Under this theme, the research centres on community responses to climate change, neoliberal capitalism and extractivist development processes. The focus is on the daily social struggles in response to economic and ecological changes, and on the organisation of communities and their efforts to overcome situations of inequality, exclusion and poverty. Among the areas to be addressed are “the cultural dimensions of gender and the politics of transformation” that allow us to show how the new socio-material arrangements are shaped by and in turn shape new cultural repertoires, offering or imposing new cultural ways of being, relating and identifying. 

Although in each topic there is a diversity of subtopics that students investigate, the shared framework in this case includes the following concerns: connections that are shaped by new modalities and scales of governing the resources from regulation by national governments towards investment agreements, and from regional and national to international scales; forms of social mobilisation to defend water and food security, energy, livelihoods and demand fair labour conditions in new ways of articulating scales of governance and connecting people; nodes of connection and alliances across different spatial scales, looking not only at the material and socio-spatial elements of resource-reallocation and commodity production but also at histories of class- caste- and gender struggles. 

2. Commoning, Community economies and the politics of care

In this topic, the exploration focuses on identifying how different communities are producing new forms of resource management based on non-extractivist development practices as well as survival strategies based on community economic practices and the value of care and living well together. The focus of the various research projects will be on the emerging practices of communing, community economies and care from a gender perspective. 

The shared frame for this theme has to do with observing how communities are being more resilient and sustainable, for which some common observation points are: ‘commoning’ efforts to both promote the recovery of food security and their communities; care practices in interconnected spaces; subjectivities (masculinities and feminities) to create and enable a more inclusive community and commitment to place;  market rationalities in the shift to alternative ideas of sustainable livelihoods; entrepreneurial practices and resource management by community groups linking rural producers and urban consumers; political and ecological consequences of new value chains and how they intersect with notions of class, gender, religion (caste) and age. 

3. Nature/Culture, technologies and embodiment

This topic engages with the interdependence of bodies, ecologies and technologies in the studies of body politics and political ecology. The focus of this theme is on communities embodied experience of economic and ecological change and ways to think beyond assumed technological, scientific and social boundaries between nature and culture.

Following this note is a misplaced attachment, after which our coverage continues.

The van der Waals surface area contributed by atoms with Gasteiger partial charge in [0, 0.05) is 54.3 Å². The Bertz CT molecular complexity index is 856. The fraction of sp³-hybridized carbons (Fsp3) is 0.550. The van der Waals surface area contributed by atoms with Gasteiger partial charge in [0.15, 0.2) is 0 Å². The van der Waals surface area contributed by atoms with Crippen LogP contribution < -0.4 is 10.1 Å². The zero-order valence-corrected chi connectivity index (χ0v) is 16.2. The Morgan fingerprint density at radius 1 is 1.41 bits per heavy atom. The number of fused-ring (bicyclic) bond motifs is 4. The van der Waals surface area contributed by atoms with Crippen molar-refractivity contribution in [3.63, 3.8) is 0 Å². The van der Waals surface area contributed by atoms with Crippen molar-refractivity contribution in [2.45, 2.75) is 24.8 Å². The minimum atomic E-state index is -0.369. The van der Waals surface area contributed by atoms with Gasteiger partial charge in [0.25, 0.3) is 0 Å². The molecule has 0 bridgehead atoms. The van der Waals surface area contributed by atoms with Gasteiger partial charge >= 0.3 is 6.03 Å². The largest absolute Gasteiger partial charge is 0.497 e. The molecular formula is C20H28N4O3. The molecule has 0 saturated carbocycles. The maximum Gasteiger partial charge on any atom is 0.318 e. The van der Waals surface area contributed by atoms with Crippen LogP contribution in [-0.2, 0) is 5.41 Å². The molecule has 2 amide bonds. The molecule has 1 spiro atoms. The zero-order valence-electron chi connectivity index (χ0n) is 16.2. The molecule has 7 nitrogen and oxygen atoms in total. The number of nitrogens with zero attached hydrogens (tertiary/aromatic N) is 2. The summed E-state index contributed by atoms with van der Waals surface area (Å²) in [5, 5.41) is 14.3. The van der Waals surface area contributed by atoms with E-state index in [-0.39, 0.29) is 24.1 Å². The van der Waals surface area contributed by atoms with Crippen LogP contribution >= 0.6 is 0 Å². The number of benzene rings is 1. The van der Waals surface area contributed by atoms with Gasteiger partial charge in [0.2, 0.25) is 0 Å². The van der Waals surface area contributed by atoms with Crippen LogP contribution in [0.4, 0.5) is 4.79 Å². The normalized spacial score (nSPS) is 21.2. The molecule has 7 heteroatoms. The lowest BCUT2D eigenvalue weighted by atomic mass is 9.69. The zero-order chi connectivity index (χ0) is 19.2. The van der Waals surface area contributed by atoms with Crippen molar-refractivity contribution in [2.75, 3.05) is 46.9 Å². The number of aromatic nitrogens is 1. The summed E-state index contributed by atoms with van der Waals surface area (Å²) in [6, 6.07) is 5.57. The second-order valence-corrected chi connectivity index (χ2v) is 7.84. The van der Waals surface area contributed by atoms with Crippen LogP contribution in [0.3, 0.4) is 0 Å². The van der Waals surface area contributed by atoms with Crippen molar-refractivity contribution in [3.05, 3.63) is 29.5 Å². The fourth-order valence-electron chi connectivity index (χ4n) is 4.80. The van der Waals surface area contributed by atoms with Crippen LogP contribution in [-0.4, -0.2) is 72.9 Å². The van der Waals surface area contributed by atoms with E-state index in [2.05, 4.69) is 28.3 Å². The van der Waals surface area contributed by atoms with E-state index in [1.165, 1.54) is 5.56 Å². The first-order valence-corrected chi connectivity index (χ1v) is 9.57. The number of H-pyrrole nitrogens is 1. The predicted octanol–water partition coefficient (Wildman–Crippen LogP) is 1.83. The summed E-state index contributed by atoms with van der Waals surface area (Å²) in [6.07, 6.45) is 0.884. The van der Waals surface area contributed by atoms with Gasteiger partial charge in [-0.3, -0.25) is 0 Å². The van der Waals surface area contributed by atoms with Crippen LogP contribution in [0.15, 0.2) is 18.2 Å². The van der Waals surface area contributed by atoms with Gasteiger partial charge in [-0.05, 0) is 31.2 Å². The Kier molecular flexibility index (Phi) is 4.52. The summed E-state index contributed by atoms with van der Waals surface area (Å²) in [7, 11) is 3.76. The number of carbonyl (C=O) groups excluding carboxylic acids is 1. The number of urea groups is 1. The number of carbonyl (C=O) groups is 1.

Within the framework of this topic, the research transcends the conventional approach on nature that separates human beings from their environments, and aims to analyse how bodies, technologies and economies should be understood as an integral part of our material environment and of ecological practices and theory. Common aspects to be analyzed include: the concept of nature-culture and how to look at the interrelationship between humans and non-humans in the framework of changing ecologies and economies; the emerging narratives that can unmake and make new worlds as we reinvent and “turn” to new eco-criticism and new eco-politics; the interdependence of technologies, ecologies and bodies and their implication in political frameworks for sustainable development. 


WEGO in 2021 and beyond

The 15 research projects were proposed within the framework of these three major themes and in 2019 several of them began their field work. The global pandemic of COVID 19 had an impact on these projects and on the network as a whole, as it has happened massively throughout the world. WEGO’s work continued in 2020, primarily in virtual form. Some projects were reformulated, in some cases in dialogue with the communities and groups based in the different territories, in others remotely given the emergency that determined the return of several of the doctoral students to their places of study or prevented the development of field work. In spite of these difficulties, a Training Lab was organised in June 2020 for all WEGO members, where each of these projects was analysed and debated in depth, and thorough debates also took place around the very conceptualisation of feminist political ecology.  

Before and after the Training Lab, the students have been working among themselves and with the rest of the network around changes and tensions in relation to the projects: categorisations, concepts, emergence of questions linked to epistemic violence, privileges within the academy, situated knowledge and the role of Eurocentric institutions, research ethics and its relationship with a care perspective, among several other dimensions. The path travelled, the learnings and new questions, the exchanges inside and outside the network, generated interest in capturing this process and the exploration around Feminist Political Ecology in a publication. The idea is to work collectively towards the completion of the projects and, through this publication, contribute to generate a dialogue around FPE and its possible contributions towards a social, economic and ecological transition (transitions). Likewise, and as part of that process of contributing to the conceptualization of FPE and of strengthening networking and diversity, members of WEGO will contribute with articles and other inputs to be shared in this same space.